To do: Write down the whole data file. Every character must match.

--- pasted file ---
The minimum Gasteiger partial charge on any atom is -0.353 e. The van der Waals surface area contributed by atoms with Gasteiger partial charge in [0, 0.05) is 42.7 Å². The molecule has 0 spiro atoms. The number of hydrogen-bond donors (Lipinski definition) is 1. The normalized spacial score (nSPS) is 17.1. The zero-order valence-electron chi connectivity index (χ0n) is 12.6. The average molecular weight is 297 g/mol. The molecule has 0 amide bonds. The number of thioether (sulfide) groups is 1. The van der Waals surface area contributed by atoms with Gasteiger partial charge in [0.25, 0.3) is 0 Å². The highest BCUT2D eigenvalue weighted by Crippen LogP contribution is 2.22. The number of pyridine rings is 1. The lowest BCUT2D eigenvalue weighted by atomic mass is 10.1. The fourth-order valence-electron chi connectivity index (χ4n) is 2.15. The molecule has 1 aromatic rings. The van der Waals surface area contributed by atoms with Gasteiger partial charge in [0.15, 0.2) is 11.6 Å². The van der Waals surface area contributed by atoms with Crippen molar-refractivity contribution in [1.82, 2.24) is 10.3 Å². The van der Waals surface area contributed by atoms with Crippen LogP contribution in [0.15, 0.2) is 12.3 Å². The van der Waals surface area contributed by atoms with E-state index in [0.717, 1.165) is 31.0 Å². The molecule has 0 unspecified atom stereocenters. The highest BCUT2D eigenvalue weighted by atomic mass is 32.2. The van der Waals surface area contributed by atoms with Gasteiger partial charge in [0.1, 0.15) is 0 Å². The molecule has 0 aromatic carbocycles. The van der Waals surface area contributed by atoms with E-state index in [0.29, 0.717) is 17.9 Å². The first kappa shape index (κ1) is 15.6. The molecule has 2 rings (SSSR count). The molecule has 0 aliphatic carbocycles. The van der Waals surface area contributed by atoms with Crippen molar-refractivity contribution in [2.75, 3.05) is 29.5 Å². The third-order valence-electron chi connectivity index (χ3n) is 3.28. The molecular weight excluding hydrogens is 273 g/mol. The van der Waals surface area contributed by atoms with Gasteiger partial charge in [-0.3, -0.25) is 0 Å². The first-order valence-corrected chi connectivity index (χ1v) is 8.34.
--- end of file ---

The minimum Gasteiger partial charge on any atom is -0.353 e. The van der Waals surface area contributed by atoms with Gasteiger partial charge in [0, 0.05) is 42.7 Å². The molecule has 0 spiro atoms. The number of hydrogen-bond donors (Lipinski definition) is 1. The normalized spacial score (nSPS) is 17.1. The zero-order valence-electron chi connectivity index (χ0n) is 12.6. The average molecular weight is 297 g/mol. The molecule has 0 amide bonds. The number of thioether (sulfide) groups is 1. The van der Waals surface area contributed by atoms with Gasteiger partial charge in [0.25, 0.3) is 0 Å². The highest BCUT2D eigenvalue weighted by Crippen LogP contribution is 2.22. The number of pyridine rings is 1. The lowest BCUT2D eigenvalue weighted by atomic mass is 10.1. The fourth-order valence-electron chi connectivity index (χ4n) is 2.15. The molecule has 1 aromatic rings. The van der Waals surface area contributed by atoms with Gasteiger partial charge in [0.15, 0.2) is 11.6 Å². The van der Waals surface area contributed by atoms with Crippen molar-refractivity contribution in [1.82, 2.24) is 10.3 Å². The van der Waals surface area contributed by atoms with Crippen LogP contribution in [0.15, 0.2) is 12.3 Å². The van der Waals surface area contributed by atoms with E-state index in [0.717, 1.165) is 31.0 Å². The molecule has 0 unspecified atom stereocenters. The highest BCUT2D eigenvalue weighted by atomic mass is 32.2. The van der Waals surface area contributed by atoms with Gasteiger partial charge in [0.1, 0.15) is 0 Å². The molecule has 0 aromatic carbocycles. The van der Waals surface area contributed by atoms with E-state index in [0.29, 0.717) is 17.9 Å². The first kappa shape index (κ1) is 15.6. The molecule has 2 rings (SSSR count). The molecule has 0 aliphatic carbocycles. The van der Waals surface area contributed by atoms with Crippen molar-refractivity contribution in [2.75, 3.05) is 29.5 Å². The third-order valence-electron chi connectivity index (χ3n) is 3.28. The molecular weight excluding hydrogens is 273 g/mol. The van der Waals surface area contributed by atoms with Gasteiger partial charge in [-0.3, -0.25) is 0 Å². The first-order valence-corrected chi connectivity index (χ1v) is 8.34.